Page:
- Another way in which sin is dumb is our more common use of the term – not unspeaking or unintelligent but not respectable. For this point I want to turn to the epistle reading, which relates to the Gospel directly: ”But fornication, and all uncleanness, or covetousness, let it not be once named among you, as becometh saints; neither filthiness, nor foolish talking, nor jesting, which are not convenient.” I think that people who would see a demon cast out before their eyes and immediately respond with scorn towards the one who worked that miracle have failed to recognize the truly repugnant nature of sin. By contrast, look at the dire consequences Paul outlines for sin: ”For this ye know, that no whoremonger, nor unclean person, nor covetous man, who is an idolater, hath any inheritance in the kingdom of Christ and of God. Let no man deceive you with vain words: for because of these things cometh the wrath of God upon the children of disobedience.” Often in today’s society we laugh at sin. We treat it as an old fashioned idea, and even as fun. In my time as a college student I’ve heard professors mock the idea of virtue as silly and talk about biblical values concerning sexual morality as worthy of ridicule – deceivers with vain words. How much of our entertainment is based in romanticizing infidelity, greed, cruel jokes, in loving what God hates? Where is our conscience when we watch that stuff? Contrast the attitude of your every day, uncontroversial sitcom to what Paul says about sin: “And have no fellowship with the unfruitful works of darkness, but rather reprove them. For it is a shame even to speak of those things which are done of them in secret.” We have to be careful not to let the world influence our minds about our attitude towards sin. Sin is shameful. It isn’t funny, or sophisticated, or daringly edgy to glorify sin. We need to rethink how we look at sin, and through repentance and the light of God’s grace have no fellowship with it in our hearts.
- Another sense of dumb is to be struck silent. One thing sin does is tempt us to be silent in prayer and try to set it right without God. Christ points out this in his discussion of demonic possession: “When the unclean spirit is gone out of a man, he walketh through dry places, seeking rest; and finding none, he saith, I will return unto my house whence I came out. And when he cometh, he findeth it swept and garnished. Then goeth he, and taketh to him seven other spirits more wicked than himself; and they enter in, and dwell there: and the last state of that man is worse than the first.” The man released from the demon tried to set his life right by worldly means. There are a lot of wonderful self-help gurus out there who will give you rules for life or steps for improving yourself, and they have a lot of good human wisdom. I remember hearing a statement in a movie, “If everyone just kept their front porch clean, the whole world would be a lot better of a place.” And surely there’s truth to that. But when we are confronted with our sin and our shortcomings and we think, okay, it’s up to me. I’ll just commit myself to better habits, to better thinking, to a set of philosophical principles to better living – you think you’re casting out the demons, but you’re really just cleaning up the house to make it more comfortable for them when they return. It’s like trying to get rid of ants by just cleaning your house more thoroughly. It won’t be enough, because even if you get rid of the crumbs you’re leaving behind, the ants left a chemical trail that will keep bringing them back no matter how clean you keep the house. You need to apply a more powerful cleaning agent to destroy the connection those ants made with your kitchen. In the same way, you can’t discipline yourself into holiness once sin has made its way into your soul. The only cleaning agent powerful enough to make that happen is Christ’s blood, applied by the Holy Spirit as you undergo the painful, submissive experience of repentance. Trying to deal with sin without prayer is like trying to deal with conflict with a friend or family member by just not talking to them about that problem. Use that strategy enough and the conflict will build and build, either until it explodes or you just never talk to them. Better to take the direct path – don’t be silent. Tell God that you’re not worthy to gather up the crumbs under his table, and he won’t treat us like pests even though we are. Instead He will share with you His mercy that endures forever.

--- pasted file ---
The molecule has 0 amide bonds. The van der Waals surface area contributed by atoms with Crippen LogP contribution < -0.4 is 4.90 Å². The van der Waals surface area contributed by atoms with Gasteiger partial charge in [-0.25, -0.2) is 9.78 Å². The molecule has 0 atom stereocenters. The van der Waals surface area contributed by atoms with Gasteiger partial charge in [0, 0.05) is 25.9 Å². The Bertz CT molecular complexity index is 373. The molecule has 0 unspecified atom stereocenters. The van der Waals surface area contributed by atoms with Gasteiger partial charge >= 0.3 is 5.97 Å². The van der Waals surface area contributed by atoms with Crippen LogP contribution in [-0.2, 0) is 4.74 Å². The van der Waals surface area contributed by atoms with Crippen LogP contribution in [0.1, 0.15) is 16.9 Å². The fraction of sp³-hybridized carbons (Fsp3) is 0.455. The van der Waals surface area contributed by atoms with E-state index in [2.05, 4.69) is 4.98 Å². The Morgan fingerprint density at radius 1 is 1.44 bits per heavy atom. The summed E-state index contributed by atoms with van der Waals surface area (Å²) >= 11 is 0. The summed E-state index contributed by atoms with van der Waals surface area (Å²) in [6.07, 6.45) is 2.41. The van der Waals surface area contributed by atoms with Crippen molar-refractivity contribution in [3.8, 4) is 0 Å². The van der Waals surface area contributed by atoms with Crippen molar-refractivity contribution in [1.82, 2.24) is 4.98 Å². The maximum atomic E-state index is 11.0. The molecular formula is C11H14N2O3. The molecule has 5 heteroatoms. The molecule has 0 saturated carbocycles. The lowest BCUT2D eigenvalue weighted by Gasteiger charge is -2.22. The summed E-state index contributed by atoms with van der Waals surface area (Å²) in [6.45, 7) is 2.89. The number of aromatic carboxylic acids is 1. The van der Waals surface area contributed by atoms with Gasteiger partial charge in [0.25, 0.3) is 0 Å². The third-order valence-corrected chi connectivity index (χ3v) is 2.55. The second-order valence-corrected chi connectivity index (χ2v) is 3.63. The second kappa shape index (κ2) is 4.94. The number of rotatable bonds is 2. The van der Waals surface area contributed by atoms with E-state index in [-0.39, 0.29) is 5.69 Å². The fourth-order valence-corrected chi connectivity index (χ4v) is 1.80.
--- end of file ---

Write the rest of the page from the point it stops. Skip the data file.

Sin is darkness that clouds the mind; Christ is light that drives those clouds away. In the light, we can see who Christ is and who we are without Him and we will know who we are with Him. In the light, we can see what is unwise and better govern our response to sinful desire and to how we speak of sin. When we let Christ be our light, the overwhelming feeling of silence that comes with the shame of sin won’t keep us from prayer. Abandon mere shame, which can be a guilt-ridden excuse to keep sinning though at least you justify yourself by saying at least I feel bad about it. So much greater and more relieving than shame is repentance, which says that you love being free of your sin in the light of Christ more than you love wallowing in the darkness of guilt where you pretend your sins are hidden. Sin stuns us, and it stunts our minds, and it stops us from seeing that we can’t beat it. We can’t sweep it clean. If we could, God would only have given us a broom – which is the Law. But he didn’t give us a broom – he gave us his son’s body and blood on the cross, to remind us that when we get stupid with sin, Christ can cast it out and make us free again. Amen.